The BBC will continue to make more traditional arts programmes for BBC Two, including a profile of Frida Kahlo, a Lucy Worsley series about Agatha Christie, and a series in which Simon Schama charts post-war history through the artists, writers and musicians who fought for democracy and equality.
Another documentary will tell the story of Una Marson, a poet, playwright and campaigner who became the first black producer and broadcaster at the BBC.
Marson joined the BBC’s Empire Service during the Second World War and, through her programmes, gave voice to Caribbean writers and intellectuals.
“People in this country had not heard voices like Una Marson’s and the ones she brought to us, and we take that for granted now,” said Klein. “She was an amazing force of nature and she has been quite forgotten. That is part of our job, to resurface those stories.”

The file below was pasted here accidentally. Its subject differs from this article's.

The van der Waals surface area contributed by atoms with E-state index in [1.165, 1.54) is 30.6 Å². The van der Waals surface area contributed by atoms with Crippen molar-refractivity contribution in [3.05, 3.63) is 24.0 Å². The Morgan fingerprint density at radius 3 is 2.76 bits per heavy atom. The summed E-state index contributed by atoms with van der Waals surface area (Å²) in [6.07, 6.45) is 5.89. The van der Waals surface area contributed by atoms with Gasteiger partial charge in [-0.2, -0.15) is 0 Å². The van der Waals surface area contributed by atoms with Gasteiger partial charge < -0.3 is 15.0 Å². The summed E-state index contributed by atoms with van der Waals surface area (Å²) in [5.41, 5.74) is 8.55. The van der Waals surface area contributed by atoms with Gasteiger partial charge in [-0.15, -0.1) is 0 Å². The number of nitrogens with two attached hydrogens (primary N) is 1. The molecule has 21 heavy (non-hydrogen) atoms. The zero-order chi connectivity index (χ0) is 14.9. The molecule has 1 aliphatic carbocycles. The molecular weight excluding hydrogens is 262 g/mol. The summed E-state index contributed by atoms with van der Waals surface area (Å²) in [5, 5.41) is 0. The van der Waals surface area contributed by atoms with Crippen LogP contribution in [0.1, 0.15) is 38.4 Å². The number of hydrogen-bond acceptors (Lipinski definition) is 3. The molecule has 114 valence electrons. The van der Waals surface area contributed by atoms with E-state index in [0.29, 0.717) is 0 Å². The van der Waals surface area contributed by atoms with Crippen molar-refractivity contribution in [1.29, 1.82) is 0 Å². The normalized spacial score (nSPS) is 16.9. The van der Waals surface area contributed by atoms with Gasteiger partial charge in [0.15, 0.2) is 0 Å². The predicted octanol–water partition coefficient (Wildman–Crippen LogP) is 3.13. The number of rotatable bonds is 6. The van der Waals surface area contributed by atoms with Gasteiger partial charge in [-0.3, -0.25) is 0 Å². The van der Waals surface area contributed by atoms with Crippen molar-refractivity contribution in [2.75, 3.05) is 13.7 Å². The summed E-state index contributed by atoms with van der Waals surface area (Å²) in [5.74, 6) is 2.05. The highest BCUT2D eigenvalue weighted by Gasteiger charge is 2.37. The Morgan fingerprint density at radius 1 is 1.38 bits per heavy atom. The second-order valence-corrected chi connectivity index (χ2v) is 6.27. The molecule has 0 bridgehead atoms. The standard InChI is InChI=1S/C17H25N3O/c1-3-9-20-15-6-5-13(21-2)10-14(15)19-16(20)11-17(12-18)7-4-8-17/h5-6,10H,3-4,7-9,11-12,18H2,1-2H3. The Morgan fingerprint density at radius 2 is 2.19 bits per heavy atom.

‘Big television that grabs attention’
Klein was speaking at a launch of the BBC’s new factual programmes.
Clare Mottershead, the BBC’s lead commissioner for factual entertainment, said broadcasters needed to make “big television that grabs the attention” in an effort to hook young viewers.
“I can’t get my child off TikTok, and we’ve got to do something to bring the eyeballs back to our screens,” she said.
BBC shows for this demographic include Go Hard Or Go Home, a reality show in which eight young people who feel “stuck in a rut” or are coping with mental health issues compete in a series of challenges on a tropical island.
Celebrity shows include Alan and Amanda’s Italian Job, in which Alan Carr and Amanda Holden renovate a one-euro property in an Italian village; Planet Sex, in which Cara Delevingne explores gender and sexuality; and Trailblazers, which sends Ruby Wax, Mel B and Emily Atack to follow in the footsteps of Isabella Bird, a 19th-century explorer who trekked 800 miles across the mountains of Colorado.